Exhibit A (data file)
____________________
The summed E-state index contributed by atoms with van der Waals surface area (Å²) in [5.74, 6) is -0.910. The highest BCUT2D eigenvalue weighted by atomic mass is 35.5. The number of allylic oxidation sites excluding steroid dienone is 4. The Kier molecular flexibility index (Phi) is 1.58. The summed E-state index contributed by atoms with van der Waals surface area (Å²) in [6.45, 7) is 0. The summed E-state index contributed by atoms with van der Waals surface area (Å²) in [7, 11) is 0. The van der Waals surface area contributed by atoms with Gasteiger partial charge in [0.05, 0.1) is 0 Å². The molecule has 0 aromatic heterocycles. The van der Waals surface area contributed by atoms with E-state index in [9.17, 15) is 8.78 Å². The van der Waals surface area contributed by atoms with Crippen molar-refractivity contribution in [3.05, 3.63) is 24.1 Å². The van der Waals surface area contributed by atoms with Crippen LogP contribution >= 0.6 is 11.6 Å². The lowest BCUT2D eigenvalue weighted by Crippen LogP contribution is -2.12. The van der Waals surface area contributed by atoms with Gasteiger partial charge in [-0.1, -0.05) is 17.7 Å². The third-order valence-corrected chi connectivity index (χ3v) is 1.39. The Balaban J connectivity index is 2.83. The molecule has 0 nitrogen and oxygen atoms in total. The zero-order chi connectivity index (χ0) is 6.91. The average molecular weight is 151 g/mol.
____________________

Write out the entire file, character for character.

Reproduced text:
The summed E-state index contributed by atoms with van der Waals surface area (Å²) in [5.74, 6) is -0.910. The highest BCUT2D eigenvalue weighted by atomic mass is 35.5. The number of allylic oxidation sites excluding steroid dienone is 4. The Kier molecular flexibility index (Phi) is 1.58. The summed E-state index contributed by atoms with van der Waals surface area (Å²) in [6.45, 7) is 0. The summed E-state index contributed by atoms with van der Waals surface area (Å²) in [7, 11) is 0. The van der Waals surface area contributed by atoms with Gasteiger partial charge in [0.05, 0.1) is 0 Å². The molecule has 0 aromatic heterocycles. The van der Waals surface area contributed by atoms with E-state index in [9.17, 15) is 8.78 Å². The van der Waals surface area contributed by atoms with Crippen molar-refractivity contribution in [3.05, 3.63) is 24.1 Å². The van der Waals surface area contributed by atoms with Crippen LogP contribution >= 0.6 is 11.6 Å². The lowest BCUT2D eigenvalue weighted by Crippen LogP contribution is -2.12. The van der Waals surface area contributed by atoms with Gasteiger partial charge in [-0.1, -0.05) is 17.7 Å². The third-order valence-corrected chi connectivity index (χ3v) is 1.39. The Balaban J connectivity index is 2.83. The molecule has 0 nitrogen and oxygen atoms in total. The zero-order chi connectivity index (χ0) is 6.91. The average molecular weight is 151 g/mol.